How to Build a Sales Commission Plan for Your Staff

How to Build a Sales Commission Plan for Your Staff

If you own an insurance agency or want to set up your own shop in the future, one of the decisions you must make is what kind of insurance sales compensation structure you want to offer. Will you and your sales professionals share equally in commissions earned on all products sold? Will producers be rewarded only on business they write on their own? Will compensation be commission only? Or will you offer a salary + commission program?

There’s no definitive “right way” to structure your agency’s compensation program. Different types of compensation and incentive programs work to motivate your sales reps in diverse ways.

The Choice Is Yours

If your agency is earning full commission on every sale, no matter who writes the business, it’s up to you to determine how you might share commissions with others. Here are a few options you might consider:

-You might choose a Percentage of Sales Revenue Structure, which can also be known as Revenue Commission Structure. In this scenario, the sales rep earns a percentage of revenue for each piece of sold business. If reps earn 10% commission on a $100,000 sale, they would be paid $10,000. Or, if your agency earns 10% on sold business, you might reward the broker 80% of the 10% earned, with the 20% balance going toward agency costs, such as rent, utilities, etc.

-As an alternative, you could choose a Gross Margin Commission Structure. Under this scenario, if you had a $50,000 deal paying 10% commission ($5,000), and writing the business cost your agency $1,000, the broker would be paid a set percentage of the $4,000 balance (10% of $50,000 = $5,000 – $1,000 = $4,000).

-With a Tiered Commission Structure, a broker might be rewarded on the total book of business brought in during a specified timeframe. For example, 5% commission could be offered on the first $100,000 of business, 7.5% on the next $250,000 of business, and 8% on greater sales. This type of structure can be especially effective for more established sales teams. If the broker wrote $500,000 of business, the total commission paid would be $28,250 ($5,000 + $11,250 + $12,000).

-A Draw Against Commission Structure offers reps a guaranteed income plus the potential for a greater payout depending on total sales. If the guaranteed draw is $500, the rep can be assured of a $500 check on each pay day. However, if they sell more and the agency earns, for example, $2,000 on written business, the rep will earn more (based on whatever percentage split is agreed upon beforehand).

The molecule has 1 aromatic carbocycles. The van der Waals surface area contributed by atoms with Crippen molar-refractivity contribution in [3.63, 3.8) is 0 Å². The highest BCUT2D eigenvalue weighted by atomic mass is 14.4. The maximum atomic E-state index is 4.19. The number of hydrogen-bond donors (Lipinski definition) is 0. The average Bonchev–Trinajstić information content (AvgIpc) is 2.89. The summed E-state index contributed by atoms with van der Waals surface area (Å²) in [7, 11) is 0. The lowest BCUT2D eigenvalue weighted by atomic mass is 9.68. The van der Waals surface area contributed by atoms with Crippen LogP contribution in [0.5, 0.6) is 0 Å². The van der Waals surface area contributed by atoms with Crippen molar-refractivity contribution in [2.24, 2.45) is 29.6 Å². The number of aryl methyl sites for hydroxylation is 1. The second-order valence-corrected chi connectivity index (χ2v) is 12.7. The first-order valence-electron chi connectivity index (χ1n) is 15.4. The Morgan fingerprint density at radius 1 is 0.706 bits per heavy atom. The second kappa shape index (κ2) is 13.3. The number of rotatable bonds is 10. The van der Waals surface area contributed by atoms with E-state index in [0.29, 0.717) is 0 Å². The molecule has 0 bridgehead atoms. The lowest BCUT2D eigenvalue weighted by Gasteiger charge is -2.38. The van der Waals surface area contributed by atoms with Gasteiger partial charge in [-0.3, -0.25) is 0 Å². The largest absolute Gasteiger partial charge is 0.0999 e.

-A more complicated Multiplier Commission Structure is a fifth option. It offers your sales staff a base plus a percentage bonus based up to the agreed-upon quota. For example. 5% plus 2% on the first $100,000, 5% plus 4% on the second $100,000, and 5% plus 6% on the third $100,000. In total, your rep would earn a combined $27,000 on $300,000 in sales ($7,000 + $9,000 + $11,000 = $27,000) or a different total if your agency is taking a cut of the total comp earned.

Compensation can be agreed upon for a specified term (e.g., six months or a year), or it can be ongoing for as long as the business stays in force. published an article in 2022 that includes several more commission options, including Straight Commission, Territory Volume Commission, and others.

Some argue a commission-only program is the only way to go to motivate sales. It can often attract super-aggressive sales professionals – who may or may not fit with your agency’s marketing philosophy.

In contrast, a base-only compensation program that offers an hourly rate or flat monthly salary may attract less aggressive sales professionals. That could prevent your agency from achieving high target sales goals. (Sales reps with a guaranteed income are less dependent on actual sales because they will be paid either way.) A program offering a base + commission works well in many situations, because it offers a greater incentive for sales.

Important Reminder

To receive carrier commissions, each of your reps must be licensed in the state where the sale takes place and have a current license on the effective date of coverage. If your agency is not named as the broker of record for the employer, the producer must be named. Agents and brokers must also be in good standing with a current carrier appointment on the date the commission is paid.

Mix and Match, Track Results

There’s no fixed rule that says you must have the same commission for all of your sales team. You might find one structure works well for one group of reps, and another structure works better for others. If you’re considering a comp change, talk it over with your staff. Track your results and determine what structure works best, what will help you achieve the greatest sales results, and what most benefits your agency and reps.

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